That’s the first time, claims the Times, that the words “triple crown” were used in relation to horseracing.
It’s interesting to note that the term has often been ascribed to Charles Hatton, a writer for the Daily Racing Form, who started using “triple crown”’ five years later when Omaha accomplished the same three race sweep as Gallant Fox. “‘Triple Crown’ was a journalistic device,” Hatton later recalled. “It kind of fell out of my typewriter.”
Regardless of who penned the phrase, after Omaha’s victories, the words “Triple Crown” were widely used to describe the three race achievement – and has been ever since. Later, when the racing board officials went back to assign the very first winner of the Triple Crown, Sir Barton was retroactively given that stature nearly 28 years after accomplishing the feat.
Sir Barton had good bloodlines, but entered the starting gate in Churchill Downs on May 10, 1919 as a maiden, meaning he had never won a race. He was expected to be a rabbit, or a horse that sets the pace for a stablemate horse who presumably has a better chance of winning. Sir Barton’s job was simple: Take the lead, keep a quick pace, and let his stablemate Billy Kelly benefit from a fast time up front and come running hard down the stretch at the end. There was nothing illegal about such a ploy. Both horses had the same owner and were coupled in the betting. But unpredictably reigned supreme that day. Sir Barton took the lead as ordered, but never relinquished it, beating all eleven horses in the field and capturing the 45th Kentucky Derby by five lengths. “Sir Barton raced into the lead at once and well, ridden, led under restraint until reaching the stretch, where he was shaken up and easily held Billy Kelly safe in the eighth (pole),” the race notes read.
Four days later Sir Barton was entered in the Preakness Stakes and again led all the way. He won another race, the Withers Stakes, before easily taking the Belmont Stakes in New York and setting an American record for a mile-and-three-eighths, the distance for the Belmont at the time (it’s now the longest of the three Triple Crown races at a mile-and-a half). Sir Barton accomplished all this – four victories in all – in just 32 days. Today the time distance between the Kentucky Derby and Belmont is 35 days.
The following year Sir Barton continued his winning ways, but a match race against another accomplished racehorse Man O’ War effectively ended his career. The contest between the two horses was run on the notoriously hard surface of Kenilworth Park in Windsor, Ontario. Barton, who suffered from hoof problems, never challenged Man O’ War and lost by seven lengths. He was retired to stud after the defeat and although sired several foals who won stake races, there were no Triple Crown winners in his stock. He was considered a failure in the barn.
So in 1933, at the age of 17, he was enlisted.
Technically, Sir Barton became a “working” horse.
Officially, he had joined the U.S. Army.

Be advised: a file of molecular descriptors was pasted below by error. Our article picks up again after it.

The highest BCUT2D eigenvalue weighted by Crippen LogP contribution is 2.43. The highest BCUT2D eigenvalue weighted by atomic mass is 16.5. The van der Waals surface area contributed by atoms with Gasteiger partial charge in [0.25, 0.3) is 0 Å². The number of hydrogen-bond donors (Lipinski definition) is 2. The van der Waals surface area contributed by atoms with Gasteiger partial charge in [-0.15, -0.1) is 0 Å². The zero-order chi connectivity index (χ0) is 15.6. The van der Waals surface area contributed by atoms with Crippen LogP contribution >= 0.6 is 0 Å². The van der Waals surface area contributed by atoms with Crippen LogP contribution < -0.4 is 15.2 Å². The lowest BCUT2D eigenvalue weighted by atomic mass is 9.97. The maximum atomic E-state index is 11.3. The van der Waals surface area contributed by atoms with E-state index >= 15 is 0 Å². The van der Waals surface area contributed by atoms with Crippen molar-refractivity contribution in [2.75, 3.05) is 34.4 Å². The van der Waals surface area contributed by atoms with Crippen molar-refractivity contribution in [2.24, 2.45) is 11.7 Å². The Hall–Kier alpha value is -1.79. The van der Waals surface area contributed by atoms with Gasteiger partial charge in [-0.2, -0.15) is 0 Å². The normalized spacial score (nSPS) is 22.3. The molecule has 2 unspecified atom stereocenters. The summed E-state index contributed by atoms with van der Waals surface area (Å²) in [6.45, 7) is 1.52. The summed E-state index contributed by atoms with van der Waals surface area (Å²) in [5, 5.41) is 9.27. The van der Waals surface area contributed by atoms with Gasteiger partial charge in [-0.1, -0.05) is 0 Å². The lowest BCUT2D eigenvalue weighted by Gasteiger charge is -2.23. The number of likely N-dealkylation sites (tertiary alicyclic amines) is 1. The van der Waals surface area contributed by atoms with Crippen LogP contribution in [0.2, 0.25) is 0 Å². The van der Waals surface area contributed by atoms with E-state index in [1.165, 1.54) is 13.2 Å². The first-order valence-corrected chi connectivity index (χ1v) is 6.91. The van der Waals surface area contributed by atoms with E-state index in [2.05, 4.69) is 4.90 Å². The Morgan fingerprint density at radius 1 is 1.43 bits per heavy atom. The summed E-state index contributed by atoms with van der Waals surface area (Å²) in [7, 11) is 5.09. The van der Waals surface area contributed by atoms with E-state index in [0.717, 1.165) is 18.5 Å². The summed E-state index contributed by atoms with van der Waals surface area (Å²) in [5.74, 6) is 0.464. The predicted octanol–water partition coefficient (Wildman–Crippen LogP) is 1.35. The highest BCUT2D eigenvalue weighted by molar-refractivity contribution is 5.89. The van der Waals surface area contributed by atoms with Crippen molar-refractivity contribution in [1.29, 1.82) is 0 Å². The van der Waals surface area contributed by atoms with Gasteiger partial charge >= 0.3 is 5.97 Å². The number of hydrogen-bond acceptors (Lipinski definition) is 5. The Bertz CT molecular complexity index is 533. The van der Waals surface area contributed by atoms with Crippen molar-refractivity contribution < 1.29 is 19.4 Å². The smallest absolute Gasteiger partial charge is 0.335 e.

The U.S. Army Remount Service was originally a part of the Union Army and began during early days of the Civil War. Its purpose was clear: to train horses for battle. It’s objective obvious: provide all Calvary and artillery units with useful horses. By contrast, on the Confederate side, each participate was asked to bring his own horse.
But there was more confusion than organization at the Union Remount Service depots. No one knew exactly what to do or how to do it. Questions and debates, rather than solutions, kept piling up. Like how many horses were needed? What type of training was necessary? Where will the horses come from? And how much would the government pay? Plus, there were staffing issues, poor leadership and as usual with any new institution without historical legalities to back it up– corruption. But it was useful. Horses were a vital tool in ground warfare and the Remount Service provided quality horses. Each depot could handle between 10-thousand and 16-thousand horses each. There were about a half dozen depots in the country.
The government purchased Sir Barton from a stud farm in Wyoming for just under $500 and assigned the colt to the depot in Nebraska, named Fort Robinson, a makeshift horse farm.
What Sir Barton did in the Army is not exactly clear. After the Civil War ended, the Remount Service was used mostly for breeding and not much else. Many horses died in the war and needed to be replaced. So there was a purpose.
When America entered the first World War, the fighting took place overseas so men, not horses, traveled to Europe. The British used horses extensively during the Great War, but they had their own reserves. With nothing to serve and foals outnumbering demand, the U.S Remount Program was finally disbanded in 1948, shortly after the end of World War II.
Sir Barton likely had little do as military horse. He sired horses and was used for training mostly. Also, being a champion racehorse may not have had its advantages either. Sir Barton didn’t have to run fast or beat others, he simply had to work. Most of the horses were thoroughbreds, like Sir Barton, so he fit right in, despite being the only Kentucky Derby winner.
His time in the Army was short, however. He served less than a year before being sold to a Wyoming horseman named Doc Hylton who brought the champion colt back to his ranch for more stud duty.
In 1937, Sir Barton died of colic at the age of 21.
Eleven years later, after being posthumously honored as the first Triple Crown winner, his story became one for the record books.